5.1.1 branchOfCG

Introduction

A branch of a CG is two concepts connected by a relation. The two patterns available are:

[C1]-Rel->[C2]

and

[C2]<-Rel-[C1]

Signature

The signature of branchOfCG/2 is as follows:

branchOfCG(B,G)

where B is a branch (as described above) and G is a graph.

Operation

The branchOfCG/2 predicate is used for finding out whether a branch is part of a CG.

This is done using matching. This means that you can use variables in the branch.

The process only works at the outermost level of the graph G. That is, branchOfCG will not find branches that are nested inside concepts of G.

Example

//
// branchOfCG example
//
// Available in the AAU directory as branchOfCG.plgCG
//
// Ulrik Petersen
// Created: September 19, 2003
// Last update: September 19, 2003

// Type hierarchy
Entity > Animal, Act, Proposition.

// Catalog of instances
Act = Say.
Animal = Dolly.

// Dolly says to Dollay: "B-a-a-a-a-a"
graph(gr1, [Act : Say]-
                -AGNT->[Animal : Dolly],
                -RCPT->[Animal : Dolly],
                -THME->[Proposition = "B-a-a-a-a-a"]).

// List all branches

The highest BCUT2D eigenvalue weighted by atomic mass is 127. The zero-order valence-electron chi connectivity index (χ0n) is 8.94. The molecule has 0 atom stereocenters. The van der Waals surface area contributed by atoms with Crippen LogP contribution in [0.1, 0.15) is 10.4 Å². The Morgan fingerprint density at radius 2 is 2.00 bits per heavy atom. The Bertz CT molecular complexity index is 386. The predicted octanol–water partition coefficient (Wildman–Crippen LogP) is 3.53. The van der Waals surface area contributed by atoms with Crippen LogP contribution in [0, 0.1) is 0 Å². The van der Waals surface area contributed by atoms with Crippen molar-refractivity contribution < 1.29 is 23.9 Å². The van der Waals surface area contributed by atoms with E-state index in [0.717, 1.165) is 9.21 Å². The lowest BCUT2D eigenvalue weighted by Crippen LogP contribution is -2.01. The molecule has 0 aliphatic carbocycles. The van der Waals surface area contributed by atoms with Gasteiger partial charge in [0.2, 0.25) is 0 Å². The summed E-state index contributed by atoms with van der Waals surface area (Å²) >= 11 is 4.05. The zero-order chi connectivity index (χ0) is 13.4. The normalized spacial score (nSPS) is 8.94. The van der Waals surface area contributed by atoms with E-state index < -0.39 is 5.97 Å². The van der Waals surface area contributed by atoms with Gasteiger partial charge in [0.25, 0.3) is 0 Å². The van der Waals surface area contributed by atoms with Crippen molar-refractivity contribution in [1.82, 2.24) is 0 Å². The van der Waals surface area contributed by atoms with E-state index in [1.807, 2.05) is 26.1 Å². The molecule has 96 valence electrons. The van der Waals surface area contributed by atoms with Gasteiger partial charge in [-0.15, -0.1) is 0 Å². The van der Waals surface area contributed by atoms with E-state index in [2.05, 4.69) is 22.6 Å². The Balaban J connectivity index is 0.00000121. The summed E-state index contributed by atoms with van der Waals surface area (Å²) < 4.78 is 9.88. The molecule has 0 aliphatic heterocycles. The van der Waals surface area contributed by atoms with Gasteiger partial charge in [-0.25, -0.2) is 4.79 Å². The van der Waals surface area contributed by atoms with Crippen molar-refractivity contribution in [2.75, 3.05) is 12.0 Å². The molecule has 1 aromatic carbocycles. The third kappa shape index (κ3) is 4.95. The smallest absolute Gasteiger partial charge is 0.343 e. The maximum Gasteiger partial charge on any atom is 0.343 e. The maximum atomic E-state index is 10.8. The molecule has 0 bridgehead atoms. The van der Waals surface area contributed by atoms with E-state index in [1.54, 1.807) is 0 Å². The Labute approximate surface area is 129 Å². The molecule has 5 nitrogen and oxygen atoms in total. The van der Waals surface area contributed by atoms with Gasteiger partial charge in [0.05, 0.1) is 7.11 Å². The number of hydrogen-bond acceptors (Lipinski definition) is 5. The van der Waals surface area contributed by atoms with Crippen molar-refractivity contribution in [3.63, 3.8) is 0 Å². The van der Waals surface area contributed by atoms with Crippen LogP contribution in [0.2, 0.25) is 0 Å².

branch(B) :-
    graph(L, G),
    branchOfCG(B, G).

// Find the agent 
agent(A) :-
    graph(L, G),
    branchOfCG([Act]-AGNT->[Animal: A], G).

If we write the following query:

?- branch(B).

The answer is:

{B = [Act : Say]-AGNT->[Animal : Dolly]}
{B = [Act : Say]-RCPT->[Animal : Dolly]}
{B = [Act : Say]-THME->[Proposition = "B-a-a-a-a-a"]}

This is a list of all the branches in the graph.

If we now write the following query:

?- agent(A).

The answer is:

{A = Dolly}

This shows the fact that branchOfCG allows binding of variables to parts of the CG which match between the branch and the CG.

Summary

Thus branchOfCG/2 is used to find out whether a branch is part of a CG, and to retrieve parts of a branch into variables.


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